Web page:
March 702 car-by-car histories
The March 702 was March's first design for Formula 2, but the spaceframe design managed to be both too heavy and not stiff enough for F2. The team finally gave them some attention when the build season was over, and performances improved a little.
The ambitious new March operation had been able to put five March 701s on the grid for the opening F1 race of the season, and almost matched that by having four March 702s on the grid for the opening Formula 2 race at Thruxton at the end of March. The design did not impress onlookers, being described as bulky, functional and blunt, and its square-tubed spaceframe design did not compare well with the new Dave Baldwin-designed monocoque Lotus 69 that Jochen Rindt used to win the race, nor the Len Terry-designed monocoque BMW 270. Malcolm Guthrie and Chris Amon drove the two works cars, qualifying and finishing in midfield, and there were customer cars present for the Eifelland team, with Rolf Stommelen as driver, and privateer Xavier Perrot. An expected John Coombs-owned car for Jackie Stewart did not transpire, and Coombs bought a Brabham instead. BMW had bought a car, but it was only seen once as they focused on their own cars. The works team skipped Pau, but had not done much more testing before Hockenheim, where Ronnie Peterson took over Amon's car and was down in 11th place after qualifying. Stommelen's fifth place in Heat 1 was March's best result, but Eifelland bought Stommelen a new Brabham BT30, and the unimpressive March was handed over to Helmut Gall, and then to talented female Formula Vee driver Hannelore Werner.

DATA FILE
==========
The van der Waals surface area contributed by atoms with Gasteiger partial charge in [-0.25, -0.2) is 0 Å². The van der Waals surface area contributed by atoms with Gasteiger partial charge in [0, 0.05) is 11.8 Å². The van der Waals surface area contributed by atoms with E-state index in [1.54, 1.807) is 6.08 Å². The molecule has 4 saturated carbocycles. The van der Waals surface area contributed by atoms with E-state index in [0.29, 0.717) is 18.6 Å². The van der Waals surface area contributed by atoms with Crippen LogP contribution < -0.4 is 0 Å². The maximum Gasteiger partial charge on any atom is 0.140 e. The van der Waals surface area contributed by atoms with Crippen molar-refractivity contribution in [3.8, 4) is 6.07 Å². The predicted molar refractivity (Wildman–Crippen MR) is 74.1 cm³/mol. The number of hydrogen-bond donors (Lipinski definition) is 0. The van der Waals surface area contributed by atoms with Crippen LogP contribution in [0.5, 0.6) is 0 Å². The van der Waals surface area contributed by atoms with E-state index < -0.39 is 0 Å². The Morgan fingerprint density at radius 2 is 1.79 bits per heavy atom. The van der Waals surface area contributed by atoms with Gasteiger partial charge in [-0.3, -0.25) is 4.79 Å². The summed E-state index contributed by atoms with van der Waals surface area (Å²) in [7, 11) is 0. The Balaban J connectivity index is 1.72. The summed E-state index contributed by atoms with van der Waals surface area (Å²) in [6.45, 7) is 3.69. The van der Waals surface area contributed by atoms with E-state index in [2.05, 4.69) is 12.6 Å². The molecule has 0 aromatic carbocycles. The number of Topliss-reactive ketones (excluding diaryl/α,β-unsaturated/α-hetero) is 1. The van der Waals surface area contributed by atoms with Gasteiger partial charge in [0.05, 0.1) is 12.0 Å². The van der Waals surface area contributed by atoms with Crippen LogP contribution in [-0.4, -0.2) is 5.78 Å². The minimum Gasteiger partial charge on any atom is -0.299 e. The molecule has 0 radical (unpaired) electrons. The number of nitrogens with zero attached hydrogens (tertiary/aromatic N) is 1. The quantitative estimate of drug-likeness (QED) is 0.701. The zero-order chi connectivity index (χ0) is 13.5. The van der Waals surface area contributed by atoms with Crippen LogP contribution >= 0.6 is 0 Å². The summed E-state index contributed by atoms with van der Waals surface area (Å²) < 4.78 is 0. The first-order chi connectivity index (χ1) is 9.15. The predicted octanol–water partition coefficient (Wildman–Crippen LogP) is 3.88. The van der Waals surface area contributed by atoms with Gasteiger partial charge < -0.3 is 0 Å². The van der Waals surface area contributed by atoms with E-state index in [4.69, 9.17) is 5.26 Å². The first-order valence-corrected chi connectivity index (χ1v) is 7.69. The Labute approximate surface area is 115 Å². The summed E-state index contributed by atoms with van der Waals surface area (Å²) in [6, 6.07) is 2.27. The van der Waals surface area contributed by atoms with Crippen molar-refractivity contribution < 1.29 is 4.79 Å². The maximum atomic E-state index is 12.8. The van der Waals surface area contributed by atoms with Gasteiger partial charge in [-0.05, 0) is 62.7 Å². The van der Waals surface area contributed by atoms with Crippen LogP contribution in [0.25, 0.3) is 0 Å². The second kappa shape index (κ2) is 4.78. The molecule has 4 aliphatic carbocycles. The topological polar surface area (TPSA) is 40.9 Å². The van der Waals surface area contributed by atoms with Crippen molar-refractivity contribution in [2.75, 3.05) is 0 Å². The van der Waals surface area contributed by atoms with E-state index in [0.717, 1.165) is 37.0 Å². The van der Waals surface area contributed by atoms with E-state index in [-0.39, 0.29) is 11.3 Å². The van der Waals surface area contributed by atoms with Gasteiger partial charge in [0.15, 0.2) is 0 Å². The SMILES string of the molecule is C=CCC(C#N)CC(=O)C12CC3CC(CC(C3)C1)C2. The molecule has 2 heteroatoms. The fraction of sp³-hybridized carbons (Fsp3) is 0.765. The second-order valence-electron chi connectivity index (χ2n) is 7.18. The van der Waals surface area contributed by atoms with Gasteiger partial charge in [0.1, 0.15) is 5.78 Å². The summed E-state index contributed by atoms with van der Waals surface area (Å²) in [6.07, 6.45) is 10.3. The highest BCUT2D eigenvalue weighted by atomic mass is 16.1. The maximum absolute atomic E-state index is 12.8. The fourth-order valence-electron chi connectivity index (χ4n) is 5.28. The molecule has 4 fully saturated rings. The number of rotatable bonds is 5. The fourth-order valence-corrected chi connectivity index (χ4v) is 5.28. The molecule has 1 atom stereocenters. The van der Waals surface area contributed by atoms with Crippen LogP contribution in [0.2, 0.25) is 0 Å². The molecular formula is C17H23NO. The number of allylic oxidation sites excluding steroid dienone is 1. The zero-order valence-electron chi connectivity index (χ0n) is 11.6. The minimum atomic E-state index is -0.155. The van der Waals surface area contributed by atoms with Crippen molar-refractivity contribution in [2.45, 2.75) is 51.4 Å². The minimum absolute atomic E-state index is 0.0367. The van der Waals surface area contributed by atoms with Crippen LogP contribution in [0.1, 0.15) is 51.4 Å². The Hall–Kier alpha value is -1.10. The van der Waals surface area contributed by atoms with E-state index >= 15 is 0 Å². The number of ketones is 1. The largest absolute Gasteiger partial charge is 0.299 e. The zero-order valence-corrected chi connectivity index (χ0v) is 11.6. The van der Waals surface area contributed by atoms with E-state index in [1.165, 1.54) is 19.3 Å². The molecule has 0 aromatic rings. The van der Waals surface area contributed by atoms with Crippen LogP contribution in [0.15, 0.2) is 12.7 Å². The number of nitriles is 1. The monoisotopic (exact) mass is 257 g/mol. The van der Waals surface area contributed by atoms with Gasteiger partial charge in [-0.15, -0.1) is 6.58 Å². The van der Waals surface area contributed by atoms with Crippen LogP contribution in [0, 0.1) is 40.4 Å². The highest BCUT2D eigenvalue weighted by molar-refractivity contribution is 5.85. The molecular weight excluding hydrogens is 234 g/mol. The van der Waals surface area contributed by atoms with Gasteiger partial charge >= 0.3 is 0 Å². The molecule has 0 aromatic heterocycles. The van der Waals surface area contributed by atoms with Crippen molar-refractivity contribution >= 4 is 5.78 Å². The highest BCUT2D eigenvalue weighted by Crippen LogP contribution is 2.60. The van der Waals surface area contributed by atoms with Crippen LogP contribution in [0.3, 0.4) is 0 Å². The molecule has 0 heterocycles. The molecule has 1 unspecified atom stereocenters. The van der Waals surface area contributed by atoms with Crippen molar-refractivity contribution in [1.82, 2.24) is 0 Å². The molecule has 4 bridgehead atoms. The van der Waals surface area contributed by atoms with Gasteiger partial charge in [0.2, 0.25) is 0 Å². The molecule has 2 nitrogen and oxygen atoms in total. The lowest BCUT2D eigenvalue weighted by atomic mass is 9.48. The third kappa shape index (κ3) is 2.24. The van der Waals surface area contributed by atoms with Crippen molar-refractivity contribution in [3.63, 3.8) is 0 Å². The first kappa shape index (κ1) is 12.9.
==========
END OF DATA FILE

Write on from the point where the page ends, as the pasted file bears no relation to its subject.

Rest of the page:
The highlight of March's F2 season came at the Nürburgring at the start of August where the AvD had replaced their lost Grand Prix with a F2 event. The graded drivers were at Hockenheim for the real GP, and the BMW team stayed away, so it was a very second-rate event, but March scored their first F2 victory after Derek Bell's Brabham BT30 blew its engine on the final straight, and Perrot led Werner home in a 1-2. Bell had been two minutes ahead, so Perrot's victory was highly fortuitous, but the performance of Werner on a track she knew well was undoubtedly impressive.
Peterson gradually improved his 702 as the season wore on, and he was fourth at Imola at the end of September before helping March's sales prospects for 1971 by taking pole position and a third place finish in the final round of the European Trophy at Hockenheim two weeks later. March sold large numbers of the all-new monocoque 712M for 1971, so second-hand 702s were not in demand. The two Guthrie cars were eventually sold off for sprints and hillclimbs, where they competed in minor events for many years, but the three 702s sold to European owners were not seen in significant competition again.